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Dublin: 17°C Monday 18 October 2021

Brother of Dublin South candidate killed in Libyan protests

The brother of independent candidate Hussein Hamed has been shot dead in the city of Benghazi.

Buhidma Hussein Hamed
Buhidma Hussein Hamed

THE BROTHER OF a candidate running in Ireland’s general election has been killed during anti-government protests in Libya.

Libyan-born Buhidma Hussein Hamed, 49, who is running as an independent candidate in Dublin South, has confirmed the death of his stepbrother – who was shot dead in clashes between demonstrators and government security forces over the weekend.

Abudul Kareem, 20, was an economics student in the family’s home city of Benghazi – the centre for the most violent protests in the country.

“One of them shot him in the head,” Hamed told the Irish Times: “He died instantly right in front of our brother”. Hamed said that his family was proud of Kareem who “died fighting for our freedom in Libya” but were also “devastated” at the loss of their loved one.

At least 300 people have died in Libya over the past number of days, according to Al Jazeera, with witnesses saying that security forces have fired “indiscriminately” on crowds of protesters and that fighter planes had bombed parts of the capital, Tripoli.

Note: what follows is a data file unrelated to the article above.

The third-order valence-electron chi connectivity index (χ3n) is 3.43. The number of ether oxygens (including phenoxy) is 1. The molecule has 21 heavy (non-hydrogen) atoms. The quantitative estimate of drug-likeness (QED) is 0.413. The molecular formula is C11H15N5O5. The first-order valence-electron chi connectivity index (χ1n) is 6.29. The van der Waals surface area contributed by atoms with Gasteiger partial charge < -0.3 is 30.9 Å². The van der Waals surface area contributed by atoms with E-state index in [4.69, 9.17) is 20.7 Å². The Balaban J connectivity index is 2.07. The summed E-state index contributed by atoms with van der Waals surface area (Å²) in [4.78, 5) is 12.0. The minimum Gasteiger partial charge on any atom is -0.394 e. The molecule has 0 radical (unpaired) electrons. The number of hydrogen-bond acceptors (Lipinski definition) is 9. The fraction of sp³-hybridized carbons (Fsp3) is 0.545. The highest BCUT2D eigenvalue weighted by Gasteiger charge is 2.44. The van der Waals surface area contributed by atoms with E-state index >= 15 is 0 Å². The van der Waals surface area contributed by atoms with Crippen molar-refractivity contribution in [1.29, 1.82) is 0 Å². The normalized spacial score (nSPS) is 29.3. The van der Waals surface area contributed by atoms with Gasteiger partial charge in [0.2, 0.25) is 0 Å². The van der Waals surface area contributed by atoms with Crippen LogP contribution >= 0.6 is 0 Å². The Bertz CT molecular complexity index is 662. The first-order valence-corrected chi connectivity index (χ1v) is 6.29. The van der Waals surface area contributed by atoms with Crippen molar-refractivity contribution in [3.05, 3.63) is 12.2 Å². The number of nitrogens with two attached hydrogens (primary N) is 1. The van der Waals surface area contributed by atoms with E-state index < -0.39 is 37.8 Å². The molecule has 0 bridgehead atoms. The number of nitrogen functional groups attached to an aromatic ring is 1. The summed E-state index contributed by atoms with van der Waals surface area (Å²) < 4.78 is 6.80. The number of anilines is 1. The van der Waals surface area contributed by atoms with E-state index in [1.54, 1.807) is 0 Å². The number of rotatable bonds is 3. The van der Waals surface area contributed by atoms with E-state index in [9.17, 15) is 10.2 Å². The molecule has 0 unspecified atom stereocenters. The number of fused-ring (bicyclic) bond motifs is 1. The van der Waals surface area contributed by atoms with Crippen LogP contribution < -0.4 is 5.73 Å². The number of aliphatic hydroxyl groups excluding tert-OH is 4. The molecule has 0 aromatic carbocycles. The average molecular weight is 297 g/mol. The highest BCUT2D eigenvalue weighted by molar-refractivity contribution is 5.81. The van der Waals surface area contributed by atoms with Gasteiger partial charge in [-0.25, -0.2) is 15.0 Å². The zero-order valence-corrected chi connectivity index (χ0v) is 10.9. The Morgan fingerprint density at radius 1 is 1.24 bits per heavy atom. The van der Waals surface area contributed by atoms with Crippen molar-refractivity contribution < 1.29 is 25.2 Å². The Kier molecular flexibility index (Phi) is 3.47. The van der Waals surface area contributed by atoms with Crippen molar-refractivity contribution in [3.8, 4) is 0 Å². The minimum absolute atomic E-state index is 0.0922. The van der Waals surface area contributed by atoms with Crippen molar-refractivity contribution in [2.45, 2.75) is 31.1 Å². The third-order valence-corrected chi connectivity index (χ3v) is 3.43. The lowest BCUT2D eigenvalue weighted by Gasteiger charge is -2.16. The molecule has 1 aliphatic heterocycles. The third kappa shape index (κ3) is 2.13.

Appeal to to international community

The former Libyan ambassador to India has called the killing of protesters a “massacre” and has appealed to the United Nations to block Libyan airspace in order to protect the people, reports Al Jazeera. Meanwhile, Libya’s deputy ambassador to the United Nations, Ibrahim Dabbashi said earlier today that Col Gaddafi had started a “genocide against the Libyan people”.

Hussein Hamed told the Irish Times that he and other Libyan nationals in Ireland were frustrated by the lack of support from the international community: “We have been let down by the EU and the wider international community – Why? Because Mr Gaddafi has oil,” he said.

Meanwhile, all Irish nationals in Libya have been urged to leave the country and the Department of Foreign Affairs is advising against all travel to the North African country. At least six Irish workers with Dublin-based Mercury Engineering are believed to be in Benghazi, as are four women holding Irish passports who are long-term residents of the city, reports the Irish Examiner.

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